Tuesday, February 23, 2010


Experience: the most brutal of teachers. But you learn, my God do you learn ~ C. S. Lewis

I am attempting to write a speech for my graduation in May. Well, it's really a trial speech to see if the powers that be like my style and what I have to say. Before everyone gets excited, this quote is all I have so far. My rough draft? Due tomorrow. "But," you say, eyes going wild, "Laura, you don't write rough drafts." I know. "You spend weeks planning and thinking and mulling thoughts over and regurgitate a perfect piece into a Word.doc the night before." I know, I know! The thing about rough drafts is that people usually want to see 80-90% of the actual completed piece in whatever "draft" you give them. The changes to be made are THEIR suggestions, not your own tweaks to perfect things. This idea of a rough draft has me scared. Frightened. Terrified. I feel like I'm under this huge pressure to summarize my "education and experience" at Alvernia in a page, to condense my 4 very long years of undergrad into 4 paragraphs of a quippy intelligent commentary on higher education. Without being cheesy or lame.
But more than the fear of being cheesy and lame, I'm scared about what that might mean about the past 4 years. Can I really sum up all those experiences? Can I sum up my job at the library that spans 2 solid years and a smattering of summers and breaks? Can I sum up my job at the learning center and all the crazy, I mean, interesting people I've met there? Can I sum up my semester abroad in such a short space? The classes, the professors? It's not the capstone of my education (that honor is reserved for my ginormous thesis due at end of term and yes, I've changed topics. Again.), but I feel it must somehow represent EVERYTHING. That fact that I might be able to do this scares me and makes me feel like the months, weeks, days and hours that made up my undergrad can be grouped and packaged together in the box labeled "Experience" that sits on the shelf next to the box labeled "Memories."

On a less depressing note, I figured that dividing my thesis into three parts (three different books that I'm going to look at) means 3, 7 page papers in the course of the semester. Now that is do-able.

Friday, February 12, 2010

Double snow day

These last few days have been CRAZY! Who knew that the sky and the heavens could hold so much snow?! I don't have a final report for you, but it was at least up to my knees. And then, it snowed some more! And guess who got to shovel out the household? Yup. Me. I rock.
Things were going well, except for the snow and the cold. Wednesday afternoon came and took the electricity with it. In a flurry of excitement and consternation (pun, however unfortunate, was intended), mother and I hauled out the generator. On a normal day this is a chore. On a day that I had to shovel the path to the barn to get the generator out and pull it up the hill, well, I felt like SuperWoman when it all was said and done (and like I should have tied a rope from the house to the barn like in Little House on the Prairie). We ran the generator for about 4 hours. As the night wore down, and Mercy ended, we took care of our nightly routine (blanket? check, lantern and flashlight? check) in preparation for shutting down the generator. (Heffner girls: do ya'll remember those blue flashlights from Weaver's that we got at the Oley Fair ages ago? Yeah, mine still worked! Go me!) Mom unplugged the plug and unswitched the switches. I moved the generator into the basement, so crazies who actually made it through all of the snow to our back porch couldn't steal it.We get our lanterns and get ready to go upstairs, when mom stops. "Did the freezer motor just go on?" Click goes the light by the washing machine. Light. Oh well.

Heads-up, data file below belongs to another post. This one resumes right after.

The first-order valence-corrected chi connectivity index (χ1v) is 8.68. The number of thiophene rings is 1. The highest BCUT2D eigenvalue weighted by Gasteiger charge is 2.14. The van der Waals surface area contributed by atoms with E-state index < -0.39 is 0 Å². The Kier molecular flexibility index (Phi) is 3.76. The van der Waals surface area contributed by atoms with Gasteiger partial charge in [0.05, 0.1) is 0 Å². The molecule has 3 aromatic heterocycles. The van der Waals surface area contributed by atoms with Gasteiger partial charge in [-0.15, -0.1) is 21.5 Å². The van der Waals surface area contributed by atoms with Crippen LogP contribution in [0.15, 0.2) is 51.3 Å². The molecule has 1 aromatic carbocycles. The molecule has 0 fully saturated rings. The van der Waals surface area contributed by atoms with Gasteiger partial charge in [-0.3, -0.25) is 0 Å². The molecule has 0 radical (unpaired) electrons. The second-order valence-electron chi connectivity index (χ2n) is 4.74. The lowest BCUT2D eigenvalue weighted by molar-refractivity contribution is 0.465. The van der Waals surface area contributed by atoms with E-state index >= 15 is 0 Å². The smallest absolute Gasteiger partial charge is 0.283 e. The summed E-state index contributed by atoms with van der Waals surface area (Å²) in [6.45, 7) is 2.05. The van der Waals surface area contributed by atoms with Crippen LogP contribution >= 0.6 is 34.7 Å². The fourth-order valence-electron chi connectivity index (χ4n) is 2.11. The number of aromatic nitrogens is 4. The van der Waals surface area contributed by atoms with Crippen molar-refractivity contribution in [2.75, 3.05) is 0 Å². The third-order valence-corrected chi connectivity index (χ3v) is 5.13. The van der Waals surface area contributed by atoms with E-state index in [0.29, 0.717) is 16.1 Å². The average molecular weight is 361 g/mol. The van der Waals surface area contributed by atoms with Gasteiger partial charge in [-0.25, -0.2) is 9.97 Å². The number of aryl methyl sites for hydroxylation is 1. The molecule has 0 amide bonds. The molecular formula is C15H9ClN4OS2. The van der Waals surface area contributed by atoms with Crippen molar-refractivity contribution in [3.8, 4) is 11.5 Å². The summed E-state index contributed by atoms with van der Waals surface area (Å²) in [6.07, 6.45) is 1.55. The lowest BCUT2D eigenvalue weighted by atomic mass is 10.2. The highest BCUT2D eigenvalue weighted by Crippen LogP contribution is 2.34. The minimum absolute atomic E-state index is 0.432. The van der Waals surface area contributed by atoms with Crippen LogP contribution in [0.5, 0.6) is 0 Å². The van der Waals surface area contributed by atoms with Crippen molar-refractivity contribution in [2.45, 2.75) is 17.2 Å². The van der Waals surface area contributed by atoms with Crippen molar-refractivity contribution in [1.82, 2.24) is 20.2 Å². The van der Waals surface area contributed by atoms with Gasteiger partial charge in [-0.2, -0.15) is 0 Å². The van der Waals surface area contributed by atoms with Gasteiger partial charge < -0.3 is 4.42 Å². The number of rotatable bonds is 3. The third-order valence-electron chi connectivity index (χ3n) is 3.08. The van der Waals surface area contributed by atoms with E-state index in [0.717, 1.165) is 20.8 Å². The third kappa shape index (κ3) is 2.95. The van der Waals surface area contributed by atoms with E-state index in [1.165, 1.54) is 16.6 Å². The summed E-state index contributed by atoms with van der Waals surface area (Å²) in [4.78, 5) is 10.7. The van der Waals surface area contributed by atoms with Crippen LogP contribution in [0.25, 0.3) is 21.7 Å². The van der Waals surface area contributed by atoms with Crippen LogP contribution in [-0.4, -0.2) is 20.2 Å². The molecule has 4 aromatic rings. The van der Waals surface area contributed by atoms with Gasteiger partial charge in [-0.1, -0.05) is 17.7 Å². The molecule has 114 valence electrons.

The weekend was full of shoveling, shoveling, cold, snow, and more shoveling. My dad and I did a lot of clean up work, part of which involved cleaning out George, little sister's car, who got buried in the snow, and knocking the icicles off the gutter. May I just add that I was TERRIFIED that I would be impaled by a falling icicles? I was! (I almost put a video link to it here, but decided against it. It brings flashbacks.) Needless to say, I pretty much stood back and watched for that one.
I should get working on something now...that would be good. A little bit of school work, a little bit of resume work. And I swear, if there is any more snow I'm moving to somewhere HOT. Or to London. Either way...

Monday, February 1, 2010

"He is already in tomorrow"

An hour after I posted my last entry, I read an excerpt from Mere Christianity that coincided almost exactly to what I was trying to express! I was completely blown away. I wanted to share some of what the great C. S. Lewis has to say about the way God sees time:

...suppose God is outside and above the Time-line. In that case, what we call 'tomorrow is visible to Him in just the same way as what we call 'today.' All the days are 'Now' for Him.

I find this thought to be extraordinarily encouraging. Why should I worry (or be concerned) with things that will happen tomorrow or today? If God sees our tomorrow's and today's as a great big NOW, why should I think He doesn't see every thing that came/comes/will come my way?

It means that the pregnancy my friend prayed for (and is finally experiencing!) was on the Time-line before she even thought about it! It means that the baptism of my (other) friend's husband that we had been praying for ever since I met them (and years beyond that) was already on God's agenda for this past Sunday! It means the thesis paper I am struggling to write is already completed! (And can I get a great big AMEN on that one?!?!)

You know what it means? It means that Matthew 6:25-34 is RIGHT!

~So do not worry about tomorrow; for tomorrow will care for itself~ Matt. 6:34